Uncomfortable shoes trouble Deborah Rhode.
And not only because they hurt. She’s concerned that ninety years after women got the vote and almost five decades after The Feminine Mystique was published—in a time dubbed “post-feminist” when women are now in the majority at universities and in the workforce (if not the boardroom)—there is a surgery specifically designed to sculpt a woman’s foot so that it fits into pointed shoes. Leaving aside the risks of going under the knife, she wonders why women feel compelled to do such a thing.
Rhode, the Ernest W. McFarland Professor of Law and Director of the Stanford Center on the Legal Profession, understood the shoe dichotomy firsthand when she was chair of the ABA’s Commission on Women in the Profession and spoke at its London conference. A proud fashion dropout, she was encouraged by the conference organizers to undergo “styling” before speaking to the assembled group. That surprised her—but what surprised her more was what she witnessed: her colleagues with their feet stuffed into stilettos.
“All these high-achieving women were hobbled by their footwear,” she says.
So Rhode wrote an op-ed for The New York Times about shoe design as the last refuge for closet misogynists. “It was serious, but with some humor,” she says. “I was careful to note that this was not at the top of the hierarchy of priorities for the women’s movement. On the other hand, this is the kind of petty indignity that holds women back, literally and figuratively. I gave some statistics and examples, a reference or two to foot binding in China, etc. I’ve never written anything that’s gotten more of a response. My e-mail was flooded.”
As a metaphor for social inequality, the shoe seems to fit. Rhode even insisted that it be the cover of her new book The Beauty Bias (Oxford University Press, USA, 2010) and objected to the publisher’s suggestion of thin, beautiful women on the cover, which she thought would only “contribute to the problem.” But the analysis that Rhode offers in this latest scholarship extends to all aspects of appearance and, crucially, to how this area of the law has been widely ignored—and even trivialized. Eye-opening for many is the revelation that the law does not offer protection against appearance discrimination. Rhode’s research shows that only one state and a handful of municipalities have laws explicitly prohibiting discrimination based on appearance.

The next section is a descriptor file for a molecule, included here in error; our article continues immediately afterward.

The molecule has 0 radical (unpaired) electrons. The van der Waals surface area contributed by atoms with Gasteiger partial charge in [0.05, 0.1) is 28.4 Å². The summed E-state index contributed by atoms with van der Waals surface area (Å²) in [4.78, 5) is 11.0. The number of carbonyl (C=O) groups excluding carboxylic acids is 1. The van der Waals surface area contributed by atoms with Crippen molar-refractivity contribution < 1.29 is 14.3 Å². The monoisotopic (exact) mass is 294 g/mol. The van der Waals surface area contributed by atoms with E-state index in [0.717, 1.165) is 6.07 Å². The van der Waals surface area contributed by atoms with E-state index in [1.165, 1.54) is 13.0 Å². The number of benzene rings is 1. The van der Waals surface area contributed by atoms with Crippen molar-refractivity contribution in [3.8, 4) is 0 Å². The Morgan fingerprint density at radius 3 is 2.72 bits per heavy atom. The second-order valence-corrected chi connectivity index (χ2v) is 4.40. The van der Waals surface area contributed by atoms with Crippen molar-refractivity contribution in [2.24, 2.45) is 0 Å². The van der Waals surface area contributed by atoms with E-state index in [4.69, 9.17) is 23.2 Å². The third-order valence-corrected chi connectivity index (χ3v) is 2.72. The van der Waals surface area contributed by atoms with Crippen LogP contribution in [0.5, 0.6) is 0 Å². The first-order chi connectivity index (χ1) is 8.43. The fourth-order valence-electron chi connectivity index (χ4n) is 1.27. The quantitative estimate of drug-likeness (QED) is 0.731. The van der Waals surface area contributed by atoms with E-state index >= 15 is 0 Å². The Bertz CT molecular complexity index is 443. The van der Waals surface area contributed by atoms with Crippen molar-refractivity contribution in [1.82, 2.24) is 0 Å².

Why, in this day and age, haven’t lawmakers taken up appearance discrimination? Rhode suggests that concepts of appearance and attractiveness are so ingrained in our culture that most of us aren’t even aware of our own prejudices. But the stakes are indeed high where appearance—and beauty—are concerned.
Rhode points to a Newsweek article that came out following publication of her book. A poll conducted for the article revealed that two-thirds of hiring managers ranked appearance above education in importance for hiring. And the same percentage agreed that appearance would affect job performance ratings. “Doesn’t that speak volumes?” asks Rhode.
And members of the judiciary suffer from the same biases. Take the case of a bartender in Nevada who was required by her employer to show up for work with her hair styled, her nails manicured, and her face made up—while male bartenders just had to basically show up dressed. With no law in place prohibiting discrimination based on appearance, the bartender sued her employer for sexual harassment, claiming that the requirements imposed “objectionable standards” that were not equally applied to women and men. Yet a majority of the federal court judges who heard her case decided to throw it out on the grounds that she hadn’t produced sufficient evidence that it was a disproportionate burden.
“It was clearly a case of sex discrimination in the sense that the underlying assumption was that a woman’s unadorned face is unattractive—and a man’s isn’t,” says Rhode, noting that skill and job performance were not related to this woman’s appearance. “Getting people to see the real injustice and the extent of the injustice is important.”
While researching the book, Rhode also discovered that the law does not adequately protect consumers from fraudulent claims by those peddling beauty remedies. Rhode points to an entire industry dedicated to beauty products and services—and regulation that is shoddy, at best, and perhaps even negligent. Yet, in a society in which many go without health care, the global beauty industry accounts for an estimated value of $200 billion and rising, she says.
“I was shocked by the absence of oversight of the cosmetics industry, the fact that there’s no testing requirement even on products that—by industry standards as well as the standards in other countries—are viewed as unsafe. And the fact that our regulators have pretty much given up on any effort to enforce fraud unless there’s a real, and proven, health risk in the product—I found this appalling,” she says.
Rhode references another poll indicating that approximately half of the American public falsely believe that there is a solid factual basis for claims about effectiveness of cosmetic products and treatments. But more important, Rhode is concerned that most of us don’t even know the law, or lack of it.
“I think that if more Americans knew how the actual law worked, they’d be outraged,” she says. “That was the point of writing the book—to build that cultural consciousness about this important, but largely ignored, issue.”
To read more about The Beauty Bias, go to www.stanfordalumni.org/news/magazine/2010/sepoct.